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My Jet Is Bigger Than Your Jet

In the competitive world we live in, the general consensus is that bigger is always better. We all want bigger homes, bigger cars and bigger boats. But in matters of aviation, does size really matter?

In order to understand if bigger really is better, we first have to gain an understanding of the different size options of corporate jets. There are three different size classes of corporate jet. Light jets are the smallest class. Heavy Jets are the largest. The space in the middle is occupied by the class very appropriately referred to as Mid-sized jets.

Light jets are the smallest class of business jet. Light jets have an average cabin height of four and a half feet. They have an average cabin width of five feet and an average cabin length of approximately 14 feet. Light jets are configured to seat six to eight passengers and with a full passenger load, seating gets tight and baggage space is very limited. It’s also a bit difficult to move around inside the cabin, especially as the head count goes up and the lavatory configuration varies from aircraft model to aircraft model and from aircraft to aircraft. In some instance, the lavatory consists of a potty seat with a curtain providing the only source of privacy. Sometimes, the potty seat is separated by a door or partition. Light jets have a fly at speeds of between 400 mph and 480 mph and they have a range of approximately three to 4 and a half hours. Lear 35’s, Citation Bravo’s and BeechJets are typical light jets. They generally charter at a rate of about $2,500 per flight. These aircraft are best suited for groups of six or less flying three hours or less per flight segment.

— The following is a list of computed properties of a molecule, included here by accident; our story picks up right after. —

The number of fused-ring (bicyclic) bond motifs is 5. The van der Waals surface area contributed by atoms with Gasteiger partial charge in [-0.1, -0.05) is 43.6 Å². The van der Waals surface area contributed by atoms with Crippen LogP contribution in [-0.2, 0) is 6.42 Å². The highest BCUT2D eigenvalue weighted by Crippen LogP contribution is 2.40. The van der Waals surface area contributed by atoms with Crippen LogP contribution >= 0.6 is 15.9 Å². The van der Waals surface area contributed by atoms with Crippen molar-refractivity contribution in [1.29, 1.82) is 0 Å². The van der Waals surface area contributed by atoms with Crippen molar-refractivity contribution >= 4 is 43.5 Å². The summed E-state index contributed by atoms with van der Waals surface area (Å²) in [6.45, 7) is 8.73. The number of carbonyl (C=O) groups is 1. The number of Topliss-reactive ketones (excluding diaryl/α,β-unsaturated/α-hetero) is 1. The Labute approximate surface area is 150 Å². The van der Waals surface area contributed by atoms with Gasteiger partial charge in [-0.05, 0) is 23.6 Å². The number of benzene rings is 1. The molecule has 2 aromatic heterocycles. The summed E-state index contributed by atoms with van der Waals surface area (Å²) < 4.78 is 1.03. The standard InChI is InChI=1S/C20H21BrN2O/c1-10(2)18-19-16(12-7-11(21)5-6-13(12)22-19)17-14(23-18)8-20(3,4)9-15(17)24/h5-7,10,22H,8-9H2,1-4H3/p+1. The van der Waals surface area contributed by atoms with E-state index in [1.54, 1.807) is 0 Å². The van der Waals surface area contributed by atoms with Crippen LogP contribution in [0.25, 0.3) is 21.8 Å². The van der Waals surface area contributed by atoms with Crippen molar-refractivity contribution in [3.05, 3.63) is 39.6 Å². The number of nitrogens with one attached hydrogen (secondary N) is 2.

The next size class business jet is a medium or mid-size jet. Mid-size jets have an average cabin height of five and a half feet. They have an average cabin width of six feet and an average cabin length of approximately 20 feet. Like light jets, mid-size jets are configured to seat six to eight passengers, however even with a full load, all passengers can be seated in comfort and there is ample room for luggage, although the exact capacity varies by aircraft model. Moving around the cabin is relatively easy, even if it isn’t considered a full “stand-up” cabin. All mid-sized jets have a fully enclosed lavatory offering complete privacy. Mid-size jets fly at speeds between 450 mph and 520 mph and have a range of approximately four to five and a half hours. These aircraft are best suited for groups of up to eight flying up to five hours per flight segment. Mid-size jets charter at a rate of around $3,400 per hour and the most common models are Hawkers, Citation Excels and Lear 60’s.